Remarks by Chairman Alan Greenspan
At the JumpStart Coalition's Annual Meeting, Washington, D.C.
April 3, 2003
I am pleased to be here today to share with you my perspective on the importance of financial education. I commend the leadership of the JumpStart Coalition and the activities it has undertaken to support teachers working on the front-line of financial education.
Trends in Consumer Finances
While the focus of your efforts is to provide youth with a solid foundation for understanding personal financial management, the benefits of that objective extend to a much broader audience. Data, both empirical and anecdotal, point to trends in consumer financial conditions that have caused concern among some consumer groups. For example, Federal Reserve statistics indicate that household debt outstanding increased more than 9 percent last year-- the largest rate of increase since 1989. And while analyses suggest that, overall, this level of debt is being serviced adequately, reports of nonbusiness bankruptcy filings reaching record highs in 2002 reveal that many consumers are experiencing significant financial crises.
Regulators, lenders, community leaders, and consumer advocates continue to be concerned about abusive home mortgage lending practices. More recently, the emergence of certain deposit-linked products has also sparked debate among these parties. For example, one product marketed as protection against bounced checks has generated concerns among consumer groups ranging from the appropriateness of assessed fees to the possible unintended effect of reinforcing poor account-management practices on the part of consumers who do not properly monitor their accounts.
Trends in the Financial Services Industry
Throughout our banking history, we have seen significant adjustments to existing policies to enable markets to respond to the demand for services. These structural changes have heightened competition, resulting in market efficiencies that continue to help drive down costs and foster the emergence of increasingly diverse and highly specialized organizations. These entities range from banks and brokerage firms that offer their services exclusively through electronically based delivery mechanisms to locally based public-private partnerships that provide counseling and financing arrangements to low- and moderate-income families. Corporations, for example, often allow employees to self-direct their investments in pension and other benefit plans, whereas employers dictated such decisions twenty years ago. The advent of on-line brokerage firms has enabled individual investors to directly conduct stock transactions.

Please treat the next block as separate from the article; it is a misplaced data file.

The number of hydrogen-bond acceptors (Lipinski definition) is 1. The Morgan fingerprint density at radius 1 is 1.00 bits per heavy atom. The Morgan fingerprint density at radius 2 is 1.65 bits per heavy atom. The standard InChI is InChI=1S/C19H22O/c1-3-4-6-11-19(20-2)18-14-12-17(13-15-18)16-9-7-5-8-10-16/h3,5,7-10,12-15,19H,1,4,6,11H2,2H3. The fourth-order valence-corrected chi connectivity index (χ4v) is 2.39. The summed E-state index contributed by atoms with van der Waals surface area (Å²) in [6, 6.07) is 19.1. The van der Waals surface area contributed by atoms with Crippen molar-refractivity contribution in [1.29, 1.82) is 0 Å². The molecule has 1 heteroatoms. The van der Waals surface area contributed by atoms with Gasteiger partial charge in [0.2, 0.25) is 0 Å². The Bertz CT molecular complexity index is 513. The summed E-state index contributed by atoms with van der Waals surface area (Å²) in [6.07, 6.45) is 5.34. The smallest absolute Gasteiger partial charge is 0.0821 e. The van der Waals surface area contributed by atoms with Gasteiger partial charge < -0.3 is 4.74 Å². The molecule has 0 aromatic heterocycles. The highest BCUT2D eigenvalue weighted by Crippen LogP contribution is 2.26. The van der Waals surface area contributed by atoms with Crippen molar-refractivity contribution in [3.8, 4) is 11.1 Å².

The Role of Financial Education
Fostering education that will enable individuals to overcome their reluctance or inability to take full advantage of technological advances and product innovation in the financial sector can increase economic opportunity. As market forces continue to expand the range of providers of financial services, consumers will have more choice and flexibility in how they manage their personal finances. They will also need to learn ways to use new technologies and to make wise financial decisions.
In considering means to improve the financial status of families, education can play a critical role by equipping consumers with the knowledge required to choose from among the myriad of financial products and providers. Financial education is especially critical for populations that have traditionally been underserved by our financial system. In particular, financial education may help to prevent vulnerable consumers from becoming entangled in financially devastating credit arrangements. Regulators, consumer advocates, and policymakers all agree that consumer education is essential in the quest to stem the occurrence of abusive, and at times illegal, lending practices. An informed borrower is simply less vulnerable to fraud and abuse. Financial education can empower consumers to be better shoppers, allowing them to obtain goods and services at lower cost. This process effectively increases consumers' real purchasing power, and provides more opportunity for them to consume, save, or invest. In addition, financial education can help provide individuals with the knowledge necessary to create household budgets, initiate savings plans, manage debt, and make strategic investment decisions for their retirement or for their children's education. Having these basic financial planning skills can help families to meet their near-term obligations and to maximize their longer-term financial well-being.